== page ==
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United States. Office of Indian Affairs / Annual report of the Commissioner of Indian Affairs, for the year 1873

[Santee agency],   pp. 188-189 PDF (914.9 KB)

Page 188

My observation and experience during the past two years in this work among
Indians of Nebraska puts at rest all doubts in my mind respecting the possibility
civilizing Indians. 
Three of the tribes of this State, viz, the Santees, Winnebagoes, and Iowas,
made as rapid progress in this direction as could be expected under the circumsfances;
and I do not hesitate to say, that if the same liberal support is granted
to them in the 
future, and the same guarded care is extended with respect to the appointment
agents and employ6s who are sent among them-every one of whom should be a
missionary in the true sense of the word-that the time is not far distant
when these 
tribes will become useful, industrious, self-supporting citizens, and fitted
to exercise 
the elective franchise with at least as much judgment as many of the whites
who now 
enjoy that privilege. 
With respect to the remaining tribes in this State, who have matle lesi progress,
am confident that, with the necessary funds to compensate the Indians for
their labor, 
the same good results would follow. 
It is impossible in the very nature of things to change the habits and thoughts
of a 
whole people in a year, or even in several years; the old cannot-be expected
to make 
great changes in their mode of life. It is only from the minds of the young
and ris- 
ing generation that we can hope to eradicate the plants of superstition and
which now so darkly shadow the intellect, and to plant there instead the
seeds of vir- 
tue, knowledge,and truth. Whatever is thus accomplished must be done through
tience, perseverance, and forbearance, keeping in view the divine injunction,
soever ye would that men should do unto you, do ye even so unto them."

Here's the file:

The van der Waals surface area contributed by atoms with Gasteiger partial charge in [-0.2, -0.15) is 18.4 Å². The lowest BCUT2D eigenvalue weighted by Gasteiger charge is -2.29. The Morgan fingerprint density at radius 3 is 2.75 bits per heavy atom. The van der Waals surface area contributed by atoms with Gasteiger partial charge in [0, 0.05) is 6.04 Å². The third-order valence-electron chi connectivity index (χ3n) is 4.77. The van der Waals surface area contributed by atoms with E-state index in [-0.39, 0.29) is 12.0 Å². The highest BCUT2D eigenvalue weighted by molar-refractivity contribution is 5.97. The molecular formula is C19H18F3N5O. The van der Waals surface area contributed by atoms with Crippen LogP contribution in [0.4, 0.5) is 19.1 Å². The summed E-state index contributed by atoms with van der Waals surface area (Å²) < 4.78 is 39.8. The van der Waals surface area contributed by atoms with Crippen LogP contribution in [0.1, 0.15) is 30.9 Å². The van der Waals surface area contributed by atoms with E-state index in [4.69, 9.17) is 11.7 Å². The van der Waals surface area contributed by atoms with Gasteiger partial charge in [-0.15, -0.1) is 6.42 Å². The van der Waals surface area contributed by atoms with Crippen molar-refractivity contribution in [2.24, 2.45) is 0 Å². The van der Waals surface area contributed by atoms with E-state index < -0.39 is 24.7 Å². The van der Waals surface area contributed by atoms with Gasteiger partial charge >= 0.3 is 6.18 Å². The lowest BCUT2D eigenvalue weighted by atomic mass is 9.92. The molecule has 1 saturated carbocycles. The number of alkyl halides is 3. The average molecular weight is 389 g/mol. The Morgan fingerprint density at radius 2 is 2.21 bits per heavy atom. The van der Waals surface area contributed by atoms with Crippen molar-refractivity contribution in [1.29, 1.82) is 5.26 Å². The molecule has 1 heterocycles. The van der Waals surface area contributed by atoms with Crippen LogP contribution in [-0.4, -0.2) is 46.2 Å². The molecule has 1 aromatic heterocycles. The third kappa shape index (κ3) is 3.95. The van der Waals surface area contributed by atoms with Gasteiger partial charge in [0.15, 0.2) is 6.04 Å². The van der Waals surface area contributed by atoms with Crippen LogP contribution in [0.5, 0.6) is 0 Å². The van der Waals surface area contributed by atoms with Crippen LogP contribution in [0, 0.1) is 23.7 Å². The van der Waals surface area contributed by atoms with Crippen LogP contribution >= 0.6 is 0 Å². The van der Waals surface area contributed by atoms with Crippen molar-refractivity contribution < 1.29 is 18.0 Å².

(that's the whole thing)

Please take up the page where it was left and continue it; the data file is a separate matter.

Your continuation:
Very respectfully, thy friend,                   BARCLAY WHITE, 
Saperinten dent Indian Affatrs. 
Commissioner Indian Affairs, Washington, D. C. 
Ninthmonth 9th, 1873. 
RESPECTED FRIEND: I herewith respectfully submit this my third annual report:
I think I can truthfully say that each year marks an advancement in the condition
of these Indians. 
The health of the tribe is improving some, but there are retarding causes
which will 
require years to overcome, one of which is syphilis, in its varied forms,
and not unfre- 
quently terminating in scrdfulous consumption. 
The Indians have received a fresh impetus to engage in farming operations
since the 
honorable Commissioner's visit here, and his officially notifying them that
their sub- 
sistence would be discontinued after this present fiscal year. So far, with
few excep- 
tions, they neither complain nor seem discouraged, but accept it very cheerfully,
pressing their determination to show by their efforts that they intend to
make a living. 
I have grave doubts, however, about the propriety of discontinuing altogether
subsistence. I would suggest that the flour ration be continued for one year
for this reason: Many of them will not have enough ground broken to commence
raising wheat the first year. It need not be issued regularly, but might
be left discre- 
tionary with the agent, to be given to the able-bodied ones for actual labor
in lieu of money, and the old, infirm, and sick to be cared for as they are
now. Un- 
less something of this kind is done, I am satisfied that there will be considerable
fering, especially among the latter class. 
The past season, like the one previous, has been remarkably good; plenty
of rain to 
keep crops growing nicely, although it was too wet early in the spring, retarding
planting to some extent on the bottom-lands, and during the "June rise"
of the Mis- 
souri some of these lands wereso badly overflowed that in a few places the
crops were 
entirely destroyed. The migratory grasshopper threatened the crops at two
times. They came over in the Sixthmonth, and again in the Eighthmonth, but
not alight in sufficient numbers to do any particular harm, although large
clouds of 
them passed over at each time. For a full statistical account of the farming
tions, I refer thee to the farmer's report. 
The manual-labor school-building is progressing satisfactorily, with a fair
of its being completed within the time contracted for. 
For the purpose of carrying on this institution, (manual-labor school,) including
board of scholars, salary and board of employds, about the sum of $6,000
will be re- 
quired. If thore are no funds applicable for this purpose, I would respectfully
the propriety of obtaining the aforesaid amount to be used for that purpose,

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